Transfixed by the two-candidate "horse race," maybe we didn't focus precisely on what happened in the home stretch of the last Democratic debate when Barack Obama tried to pick and nuance his way through a straight-ahead question from MSNBC's Tim Russert.
Q: Do you accept the support of Louis Farrakhan?
The question arose because the longtime racist and anti-Semitic leader of the racist and anti-Semitic Nation of Islam had delivered a two-hour speech devoted mainly to praising Obama's candidacy.
Here is Obama's answer: "You know, I have been very clear in my denunciation of Minister Farrakhan's anti-Semitic comments. I think they are unacceptable and reprehensible. I did not solicit this support. He expressed pride in an African-American who seems to be bringing the country together. I obviously can't censor him, but it is not support that I sought. And we're not doing anything, I assure you, formally or informally, with Minister Farrakhan."
"Minister" Farrakhan? The honorific seems unduly deferential applied to a demagogue who, just to recall a few pearls of his noxiousness, has labeled Judaism a "gutter religion," said "the white man" is "the anti-Christ," and suggested the post-Katrina failure of the New Orleans levees was a "white" plot to flood "black" neighborhoods. But what is most important here is to note Obama's failure to take a stand on Farrakhan support: "I obviously can't censor him" — whether Obama could censor him wasn't the question — "but it is not support I sought."
Kind of tepid, no? Russert tried again.
Q: Do you reject his support?
Here is Obama's second answer. "Well, Tim, you know, I can't say to somebody that he can't say that he thinks I'm a good guy." (This, of course, was just another way of saying Obama couldn't censor Farrakhan.) The presidential candidate continued: "You know, I — you know, I — I have been very clear in my denunciations of him and his past statements, and I think that indicates to the American people what my stance is on those comments."
Again, Russert hadn't asked Obama about "his stance" on "those comments." The question was about Farrakhan as a package deal. Did Obama accept his support? Did Obama reject his support?
So far, no answer. And this was incredible. Before a national audience, Obama, whose very candidacy has come to symbolize a promise of "post-racial" "unity" in America, failed to reject the support of arguably the most racist and divisive figure in America.
Russert tried another tack, this time raising the ties between Farrakhan and Obama's pastor, the Rev. Jeremiah A. Wright Jr. of Chicago's Trinity United Church. Russert noted that Wright, whom Obama has called his "spiritual mentor" and "sounding board," has not only traveled with Farrakhan to visit Moammar Gadhafi in Libya — some junket. Wright has also said that Farrakhan "epitomized greatness." Just last year, Wright's church, known for a creed aptly described as black separatist, bestowed on Farrakhan the Rev. Dr. Jeremiah A. Wright Jr. Lifetime Achievement Trumpeteer award.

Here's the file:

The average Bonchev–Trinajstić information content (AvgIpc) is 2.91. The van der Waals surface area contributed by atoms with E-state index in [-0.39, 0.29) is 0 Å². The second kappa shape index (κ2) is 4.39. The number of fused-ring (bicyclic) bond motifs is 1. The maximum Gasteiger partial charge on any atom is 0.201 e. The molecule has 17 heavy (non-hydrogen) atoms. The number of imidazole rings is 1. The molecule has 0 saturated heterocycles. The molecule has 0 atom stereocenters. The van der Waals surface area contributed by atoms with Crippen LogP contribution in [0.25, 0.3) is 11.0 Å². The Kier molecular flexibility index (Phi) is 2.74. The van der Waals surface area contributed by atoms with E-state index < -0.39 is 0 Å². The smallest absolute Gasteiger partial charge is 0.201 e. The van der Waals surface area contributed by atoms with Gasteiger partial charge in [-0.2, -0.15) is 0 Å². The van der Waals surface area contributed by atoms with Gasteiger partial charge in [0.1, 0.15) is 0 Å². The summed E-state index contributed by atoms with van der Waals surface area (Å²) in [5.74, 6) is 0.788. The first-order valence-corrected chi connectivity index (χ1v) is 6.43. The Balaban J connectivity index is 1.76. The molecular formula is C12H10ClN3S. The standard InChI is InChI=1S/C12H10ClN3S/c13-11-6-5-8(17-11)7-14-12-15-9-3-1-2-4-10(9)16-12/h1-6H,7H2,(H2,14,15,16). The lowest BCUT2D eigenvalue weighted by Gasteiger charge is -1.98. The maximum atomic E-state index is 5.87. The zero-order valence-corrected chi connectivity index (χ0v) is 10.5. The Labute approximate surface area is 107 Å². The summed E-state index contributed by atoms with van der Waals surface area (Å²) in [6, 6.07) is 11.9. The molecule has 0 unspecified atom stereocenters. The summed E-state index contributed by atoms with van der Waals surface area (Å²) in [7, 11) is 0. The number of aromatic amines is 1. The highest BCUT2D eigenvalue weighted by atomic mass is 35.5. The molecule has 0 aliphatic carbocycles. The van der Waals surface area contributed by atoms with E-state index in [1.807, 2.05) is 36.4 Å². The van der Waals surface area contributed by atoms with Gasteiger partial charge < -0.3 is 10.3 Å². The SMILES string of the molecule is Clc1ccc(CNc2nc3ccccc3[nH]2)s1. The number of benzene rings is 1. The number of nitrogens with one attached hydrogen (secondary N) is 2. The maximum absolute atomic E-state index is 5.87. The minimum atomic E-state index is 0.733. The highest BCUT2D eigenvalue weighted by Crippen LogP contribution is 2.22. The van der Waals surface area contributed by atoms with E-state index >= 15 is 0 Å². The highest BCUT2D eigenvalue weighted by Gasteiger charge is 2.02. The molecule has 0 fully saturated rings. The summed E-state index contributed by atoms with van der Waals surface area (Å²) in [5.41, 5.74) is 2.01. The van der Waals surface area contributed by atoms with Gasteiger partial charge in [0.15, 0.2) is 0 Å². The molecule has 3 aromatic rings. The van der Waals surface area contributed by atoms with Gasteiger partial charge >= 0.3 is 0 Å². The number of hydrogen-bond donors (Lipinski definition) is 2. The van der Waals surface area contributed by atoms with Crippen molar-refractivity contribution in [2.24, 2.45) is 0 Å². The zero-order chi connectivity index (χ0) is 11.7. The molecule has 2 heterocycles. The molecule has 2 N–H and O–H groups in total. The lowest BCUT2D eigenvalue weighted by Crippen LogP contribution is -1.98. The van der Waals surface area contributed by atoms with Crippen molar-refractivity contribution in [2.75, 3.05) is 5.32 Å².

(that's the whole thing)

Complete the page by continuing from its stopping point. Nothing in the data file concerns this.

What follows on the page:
Does the Farrakhan-Wright relationship explain the reason Obama appeared unwilling to denounce Farrakhan altogether — not just his more notorious statements? Alas, such a question remained unasked. Obama launched into a lengthy discussion about Israel's security ("sacrosanct"), the civil rights movement, even Dr. Martin Luther King Jr.'s birthday, without mentioning Farrakhan or Wright again.
None of which escaped his opponent's notice. "I just want to add something here," Hillary Clinton said. She explained that under similar circumstances during her first Senate race in New York she had repudiated the support of a political party she described as anti-Semitic. "I rejected it," Clinton said in one of her genuinely better debating points. "I said that it would not be anything I would be comfortable with … I have no doubt that everything that Barack just said is absolutely sincere. But I just think, we've got to be even stronger."
Clearly, Obama had to say something stronger. So he did: "Tim, I have to say I don't see a difference between denouncing and rejecting. … But if the word `reject' Sen. Clinton feels is stronger than the word `denounce,' then I'm happy to concede the point, and I would reject and denounce."
One could ask, Reject what? Denounce what? But the more interesting question is why was it so hard for Senator Post-Racial Unity to reject Minister Racism and Divisiveness?
Diana West is a columnist for The Washington Times. She is the author of "The Death of the Grown-up: How America's Arrested Development Is Bringing Down Western Civilization." She can be contacted via firstname.lastname@example.org.